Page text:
The catalogue of poverty destroys any notion of positive childhood experiences. Instead, the normal playground of
Soweto children is dusty streets and garbage heaps.
Kumalo's poem is community-oriented; it is social protest.
In contrast, II va Mackay uses the experience of township riots in a more openly political poetry which adopts the slogan "Mayibuye" as its title. 16 The struggle of the blacks for unity against their oppressors becomes a song of heroism and ascribes a metaphorical mother-child relationship to that between Africa and Africans. The poem balances the past massacres of blacks armed only with stones, against future battles in which blacks will be armed with guns and a promise of success. Both Kumalo and Mackay protes t aparthei d, but whi Ie one concen t rat es on the bleak
aspects of everyday township life, the other envisages future revolutions born from past outbreaks of violence.
Mongane Wally Serote is less certain than Kunene,
Kumalo, or Mackay about the communal sensibilities of urban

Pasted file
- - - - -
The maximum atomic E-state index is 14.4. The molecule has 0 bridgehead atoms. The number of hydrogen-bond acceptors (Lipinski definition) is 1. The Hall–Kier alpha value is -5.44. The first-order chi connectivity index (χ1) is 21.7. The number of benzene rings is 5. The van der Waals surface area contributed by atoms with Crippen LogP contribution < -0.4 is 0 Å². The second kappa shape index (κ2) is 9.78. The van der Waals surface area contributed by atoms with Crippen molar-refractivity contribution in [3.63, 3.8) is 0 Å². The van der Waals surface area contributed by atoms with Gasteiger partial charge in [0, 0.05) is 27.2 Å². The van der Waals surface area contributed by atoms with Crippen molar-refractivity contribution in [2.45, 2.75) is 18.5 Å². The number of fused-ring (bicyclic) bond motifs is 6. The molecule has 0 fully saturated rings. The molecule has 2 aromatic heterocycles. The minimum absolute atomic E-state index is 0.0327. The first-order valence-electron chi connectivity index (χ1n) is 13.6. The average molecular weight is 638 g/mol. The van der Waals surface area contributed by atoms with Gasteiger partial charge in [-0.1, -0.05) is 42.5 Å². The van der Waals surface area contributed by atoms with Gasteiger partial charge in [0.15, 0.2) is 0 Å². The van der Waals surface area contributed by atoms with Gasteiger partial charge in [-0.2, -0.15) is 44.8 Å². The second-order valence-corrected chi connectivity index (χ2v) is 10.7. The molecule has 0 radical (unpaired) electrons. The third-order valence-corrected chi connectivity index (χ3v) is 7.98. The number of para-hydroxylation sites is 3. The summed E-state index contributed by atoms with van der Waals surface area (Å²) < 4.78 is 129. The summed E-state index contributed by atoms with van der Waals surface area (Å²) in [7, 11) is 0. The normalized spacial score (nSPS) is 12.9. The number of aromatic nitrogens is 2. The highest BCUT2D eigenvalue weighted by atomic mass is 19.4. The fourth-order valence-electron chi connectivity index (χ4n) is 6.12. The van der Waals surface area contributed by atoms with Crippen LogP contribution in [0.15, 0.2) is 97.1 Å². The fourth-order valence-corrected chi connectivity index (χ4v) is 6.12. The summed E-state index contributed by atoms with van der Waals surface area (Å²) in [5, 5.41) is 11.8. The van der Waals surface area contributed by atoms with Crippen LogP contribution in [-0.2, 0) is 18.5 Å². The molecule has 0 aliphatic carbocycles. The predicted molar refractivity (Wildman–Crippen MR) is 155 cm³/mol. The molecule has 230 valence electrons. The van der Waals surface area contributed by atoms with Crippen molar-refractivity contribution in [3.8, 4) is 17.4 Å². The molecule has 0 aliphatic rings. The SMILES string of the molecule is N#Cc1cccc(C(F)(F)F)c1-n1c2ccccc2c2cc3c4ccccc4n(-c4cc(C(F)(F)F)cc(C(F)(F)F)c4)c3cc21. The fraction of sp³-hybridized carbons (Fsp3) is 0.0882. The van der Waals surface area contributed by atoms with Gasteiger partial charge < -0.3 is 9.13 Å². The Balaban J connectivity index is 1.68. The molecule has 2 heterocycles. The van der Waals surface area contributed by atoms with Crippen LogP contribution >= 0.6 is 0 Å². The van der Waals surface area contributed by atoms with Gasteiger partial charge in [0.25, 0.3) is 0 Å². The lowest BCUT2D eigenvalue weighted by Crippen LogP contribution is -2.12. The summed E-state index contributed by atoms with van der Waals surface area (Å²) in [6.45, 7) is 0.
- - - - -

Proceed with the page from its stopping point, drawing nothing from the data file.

South Africans.
Serote says:
In an interview with Michael Chapman,
I have always wanted to be guided in my writing by the aspirations of my people.
However, in none of my poetry collections so far do I fully understand this collective creativity. Had I, the four books would have been written differently.l?
Serote is a careful observer of human beings. He records the emptiness of many people's lives, the desperate struggle just to survive the high unemployment, lack of food, and the suspicion that one's neighbour is an informer. In "Ode to
Somebody, II the narrator's description of eyes "brol{en; and empty; and shut," is counterbalanced by a plea for somebody to "say a prayer. "18 Since Serote is unable to pray to a
God who passively stands by while "everything is broken", he cannot find relief from the barrenness of township souls.
He searches for somebody who is not empty, who can still believe, and who can still act even if the action is only to pray. A similar dearth of spiritual hope is found in "A
Sleeping Black Boy." Ignored by all who pass him, the boy is not a nursery-rhyme innocent, but drugged as leep after smoking glue. 19 A community which ignores rather than protects its children is a dying community. Serote's desire to be inspired by his community is frustrated by the lack of
hope, the squalor, and the passive acceptance which permeates much of township society.
Despite his pessimism, Serote finds more positive inspiration in the June 16, 1976 uprising of Soweto children and in the increasingly forceful voice of Black
Consciousness. In "Time has run out," Serote summarizes the effects of the school children's protest march in Soweto: